Sleep Disorders

Sleep Disorders

Sleep is an important element for a happy, healthy life, yet is often overlooked and undervalued in our busy society. Seventy million people suffer from chronic, severe sleep disorders in the United States alone. That means nearly one of every four Americans has a sleep problem. 

If you have any issues related to sleep whether due to non restorative sleep, sleeping too much, excessive daytime sleepiness (falling asleep at inappropriate times), difficulty falling or staying asleep, or abnormal behaviors associated with sleep, it could be a sign that you have a sleep disorder.

Snoring and sleep related breathing disorders

Sleep related disorders include snoring, obstructive sleep apnea (OSA), central sleep apnea (CSA), upper airway resistance syndrome (UARS), and sleep related hypoventilation or hypoxemic sysdromes.

Snoring

A very common condition caused by the obstruction of air into the lungs. The "extra" air gets redirected into the mouth, creating a vibration of the soft tissue of the palate.

Snoring

Obstructive sleep apnea (OSA)

Occurs when a patient stops breathing during periods of sleep; usually as a result of blockage (obstruction) in the airway.

Obstructive sleep apnea (OSA)

Central sleep apnea (CSA)

Pauses in breathing while asleep that are not caused by an obstruction but rather by a disorder of the central nervous system.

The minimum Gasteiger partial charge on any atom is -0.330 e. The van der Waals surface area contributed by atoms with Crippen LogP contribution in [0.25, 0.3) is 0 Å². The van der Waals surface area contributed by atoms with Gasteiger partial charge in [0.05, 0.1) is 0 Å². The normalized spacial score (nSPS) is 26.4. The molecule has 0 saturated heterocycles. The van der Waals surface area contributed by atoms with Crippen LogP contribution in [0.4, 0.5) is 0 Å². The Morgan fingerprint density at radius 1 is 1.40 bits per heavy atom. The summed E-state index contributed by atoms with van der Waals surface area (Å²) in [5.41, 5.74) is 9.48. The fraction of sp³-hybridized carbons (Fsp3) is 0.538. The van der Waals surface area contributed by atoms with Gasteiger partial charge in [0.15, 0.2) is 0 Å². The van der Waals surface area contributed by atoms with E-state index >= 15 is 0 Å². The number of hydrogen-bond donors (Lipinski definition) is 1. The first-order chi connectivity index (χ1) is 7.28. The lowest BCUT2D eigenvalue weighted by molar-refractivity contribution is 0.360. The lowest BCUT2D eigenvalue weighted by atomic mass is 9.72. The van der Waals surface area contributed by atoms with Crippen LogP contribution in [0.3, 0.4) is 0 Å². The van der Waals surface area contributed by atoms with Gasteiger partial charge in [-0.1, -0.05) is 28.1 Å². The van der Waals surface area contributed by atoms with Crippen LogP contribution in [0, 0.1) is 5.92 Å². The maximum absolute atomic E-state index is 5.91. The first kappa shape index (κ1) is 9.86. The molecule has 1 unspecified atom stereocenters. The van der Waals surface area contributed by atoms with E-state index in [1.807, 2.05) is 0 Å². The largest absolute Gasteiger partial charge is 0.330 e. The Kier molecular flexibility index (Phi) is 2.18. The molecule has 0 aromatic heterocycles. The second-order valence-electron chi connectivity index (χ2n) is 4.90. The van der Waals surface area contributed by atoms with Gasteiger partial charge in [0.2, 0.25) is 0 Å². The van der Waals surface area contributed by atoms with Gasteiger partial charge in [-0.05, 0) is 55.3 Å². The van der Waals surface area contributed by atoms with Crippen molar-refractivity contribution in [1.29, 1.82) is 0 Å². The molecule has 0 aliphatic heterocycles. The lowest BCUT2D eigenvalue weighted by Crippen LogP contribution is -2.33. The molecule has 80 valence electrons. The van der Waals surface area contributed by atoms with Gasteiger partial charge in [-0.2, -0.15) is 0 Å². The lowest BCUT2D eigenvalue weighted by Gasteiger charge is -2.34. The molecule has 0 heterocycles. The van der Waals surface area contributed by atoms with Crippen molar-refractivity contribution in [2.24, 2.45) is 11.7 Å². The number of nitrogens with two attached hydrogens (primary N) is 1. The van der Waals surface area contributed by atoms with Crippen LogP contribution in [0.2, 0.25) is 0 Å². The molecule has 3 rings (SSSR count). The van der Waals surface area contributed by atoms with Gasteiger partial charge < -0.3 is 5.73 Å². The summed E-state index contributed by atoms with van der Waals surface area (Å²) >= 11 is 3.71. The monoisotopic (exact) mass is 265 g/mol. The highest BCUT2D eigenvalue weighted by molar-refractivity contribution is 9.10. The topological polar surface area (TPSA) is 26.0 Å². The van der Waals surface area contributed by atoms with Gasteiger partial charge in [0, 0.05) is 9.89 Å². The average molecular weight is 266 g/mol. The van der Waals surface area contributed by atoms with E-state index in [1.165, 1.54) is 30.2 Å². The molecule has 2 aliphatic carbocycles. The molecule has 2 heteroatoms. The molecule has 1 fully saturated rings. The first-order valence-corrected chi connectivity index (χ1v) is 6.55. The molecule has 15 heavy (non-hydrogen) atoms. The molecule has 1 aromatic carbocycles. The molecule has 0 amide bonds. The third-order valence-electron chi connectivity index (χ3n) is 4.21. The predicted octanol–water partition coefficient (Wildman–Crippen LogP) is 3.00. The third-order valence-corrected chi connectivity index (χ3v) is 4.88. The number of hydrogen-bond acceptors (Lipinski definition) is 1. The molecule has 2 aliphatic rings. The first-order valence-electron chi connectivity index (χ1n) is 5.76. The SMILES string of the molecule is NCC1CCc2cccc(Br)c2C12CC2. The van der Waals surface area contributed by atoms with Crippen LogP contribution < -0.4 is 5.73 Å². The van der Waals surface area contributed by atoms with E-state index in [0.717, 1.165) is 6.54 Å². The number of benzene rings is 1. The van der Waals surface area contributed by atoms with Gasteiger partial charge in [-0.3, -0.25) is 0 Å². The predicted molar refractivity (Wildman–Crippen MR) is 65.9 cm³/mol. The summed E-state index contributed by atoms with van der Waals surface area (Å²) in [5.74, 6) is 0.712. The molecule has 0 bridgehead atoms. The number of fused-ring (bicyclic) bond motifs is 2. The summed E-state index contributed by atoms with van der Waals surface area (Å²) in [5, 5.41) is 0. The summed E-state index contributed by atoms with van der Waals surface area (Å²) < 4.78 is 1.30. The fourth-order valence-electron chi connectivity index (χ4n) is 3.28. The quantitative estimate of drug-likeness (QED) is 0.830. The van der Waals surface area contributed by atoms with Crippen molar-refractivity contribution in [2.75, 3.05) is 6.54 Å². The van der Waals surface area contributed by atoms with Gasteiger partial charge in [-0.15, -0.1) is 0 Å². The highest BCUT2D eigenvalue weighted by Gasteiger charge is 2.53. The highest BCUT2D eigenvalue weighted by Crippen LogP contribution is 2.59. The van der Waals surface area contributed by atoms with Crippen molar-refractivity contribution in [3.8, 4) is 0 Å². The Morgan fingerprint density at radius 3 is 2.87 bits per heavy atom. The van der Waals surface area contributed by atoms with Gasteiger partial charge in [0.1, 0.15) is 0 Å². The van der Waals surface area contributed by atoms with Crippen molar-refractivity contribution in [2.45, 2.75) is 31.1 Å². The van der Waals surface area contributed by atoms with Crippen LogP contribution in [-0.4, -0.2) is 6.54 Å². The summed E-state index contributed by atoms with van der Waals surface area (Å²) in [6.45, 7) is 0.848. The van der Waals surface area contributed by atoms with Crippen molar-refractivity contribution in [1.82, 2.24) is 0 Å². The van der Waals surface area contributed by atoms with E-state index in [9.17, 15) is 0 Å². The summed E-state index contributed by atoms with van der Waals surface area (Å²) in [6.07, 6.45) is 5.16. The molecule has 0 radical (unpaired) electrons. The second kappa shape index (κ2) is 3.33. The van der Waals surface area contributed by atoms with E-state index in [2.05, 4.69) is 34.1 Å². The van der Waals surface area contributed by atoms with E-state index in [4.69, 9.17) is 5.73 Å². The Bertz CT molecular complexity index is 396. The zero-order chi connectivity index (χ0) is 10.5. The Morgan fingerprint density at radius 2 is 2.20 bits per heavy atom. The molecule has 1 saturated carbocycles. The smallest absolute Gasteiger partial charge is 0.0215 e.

Central sleep apnea (CSA)

Upper airway resistance syndrome (UARS)

A condition in which the upper airway is reduced during sleep, resulting in disturbed sleep; can lead to snoring, daytime sleepiness, cognitive impairment, un-refreshing sleep, and frequent arousals from sleep.

Upper airway resistance syndrome (UARS)

Sleep related hypoventilation or hypoxemic syndromes

May be the result of a decreased response to low oxygen or high carbon dioxide during wakefulness and sleep and are characterized by frequent episodes of shallow breathing lasting longer than 10 seconds during sleep.

Sleep related hypoventilation or hypoxemic syndromes
Insomnia

Insomnia

A common sleep disorder defined by persistent difficulties falling and/or staying asleep and/or non-restorative sleep.

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Shift work and circadian rhythm disorders

Circadian rhythm sleep disorders involve either difficulty falling asleep, waking up during the sleep cycle or waking up too early and being unable to fall back to sleep. 

Shift work sleep disorder

A circadian sleep disorder in which a person experiences a constant or recurrent pattern of sleep interruption due to shift work schedule, resulting in difficulties initiating and maintaining sleep and/or excessive sleepiness when awake.

Shift work sleep disorder

Delayed sleep phase syndrome

A disorder in which the timing of sleep and the peak period of alertness are delayed several hours relative to societal clock.

Delayed sleep phase syndrome

Circadian rhythm disorders

A family of sleep disorders affecting the timing of sleep; people with circadian rhythm sleep disorders are unable to sleep and wake at the times required for normal work, school, and social needs.

Circadian rhythm disorders

Advanced sleep phase syndrome

A disorder in which the timing of sleep and the peak period of alertness are advanced several hours relative to societal clock.